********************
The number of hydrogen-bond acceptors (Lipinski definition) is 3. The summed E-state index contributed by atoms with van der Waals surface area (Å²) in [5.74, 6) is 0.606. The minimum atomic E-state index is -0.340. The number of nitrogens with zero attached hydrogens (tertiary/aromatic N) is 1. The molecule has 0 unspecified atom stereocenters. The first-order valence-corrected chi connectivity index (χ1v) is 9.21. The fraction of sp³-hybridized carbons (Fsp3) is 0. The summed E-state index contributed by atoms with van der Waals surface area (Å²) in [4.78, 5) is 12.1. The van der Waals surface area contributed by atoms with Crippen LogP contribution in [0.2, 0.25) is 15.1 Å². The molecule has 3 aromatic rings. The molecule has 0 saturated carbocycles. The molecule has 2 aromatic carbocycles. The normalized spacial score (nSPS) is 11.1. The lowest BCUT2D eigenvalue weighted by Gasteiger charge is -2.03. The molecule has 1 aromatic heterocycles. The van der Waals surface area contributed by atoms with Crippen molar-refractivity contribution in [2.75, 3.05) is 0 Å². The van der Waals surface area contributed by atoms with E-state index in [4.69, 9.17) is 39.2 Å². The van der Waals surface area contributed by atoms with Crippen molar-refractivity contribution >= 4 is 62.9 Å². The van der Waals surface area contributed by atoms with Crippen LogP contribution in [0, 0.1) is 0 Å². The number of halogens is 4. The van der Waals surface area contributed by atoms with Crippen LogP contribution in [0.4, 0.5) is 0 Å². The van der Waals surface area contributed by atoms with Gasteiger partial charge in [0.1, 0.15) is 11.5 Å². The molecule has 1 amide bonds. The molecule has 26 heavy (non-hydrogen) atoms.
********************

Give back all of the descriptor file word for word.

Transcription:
The number of hydrogen-bond acceptors (Lipinski definition) is 3. The summed E-state index contributed by atoms with van der Waals surface area (Å²) in [5.74, 6) is 0.606. The minimum atomic E-state index is -0.340. The number of nitrogens with zero attached hydrogens (tertiary/aromatic N) is 1. The molecule has 0 unspecified atom stereocenters. The first-order valence-corrected chi connectivity index (χ1v) is 9.21. The fraction of sp³-hybridized carbons (Fsp3) is 0. The summed E-state index contributed by atoms with van der Waals surface area (Å²) in [4.78, 5) is 12.1. The van der Waals surface area contributed by atoms with Crippen LogP contribution in [0.2, 0.25) is 15.1 Å². The molecule has 3 aromatic rings. The molecule has 0 saturated carbocycles. The molecule has 2 aromatic carbocycles. The normalized spacial score (nSPS) is 11.1. The lowest BCUT2D eigenvalue weighted by Gasteiger charge is -2.03. The molecule has 1 aromatic heterocycles. The van der Waals surface area contributed by atoms with Crippen molar-refractivity contribution in [2.75, 3.05) is 0 Å². The van der Waals surface area contributed by atoms with E-state index in [4.69, 9.17) is 39.2 Å². The van der Waals surface area contributed by atoms with Crippen molar-refractivity contribution >= 4 is 62.9 Å². The van der Waals surface area contributed by atoms with Crippen LogP contribution in [0, 0.1) is 0 Å². The number of halogens is 4. The van der Waals surface area contributed by atoms with Crippen LogP contribution in [0.4, 0.5) is 0 Å². The van der Waals surface area contributed by atoms with Gasteiger partial charge in [0.1, 0.15) is 11.5 Å². The molecule has 1 amide bonds. The molecule has 26 heavy (non-hydrogen) atoms.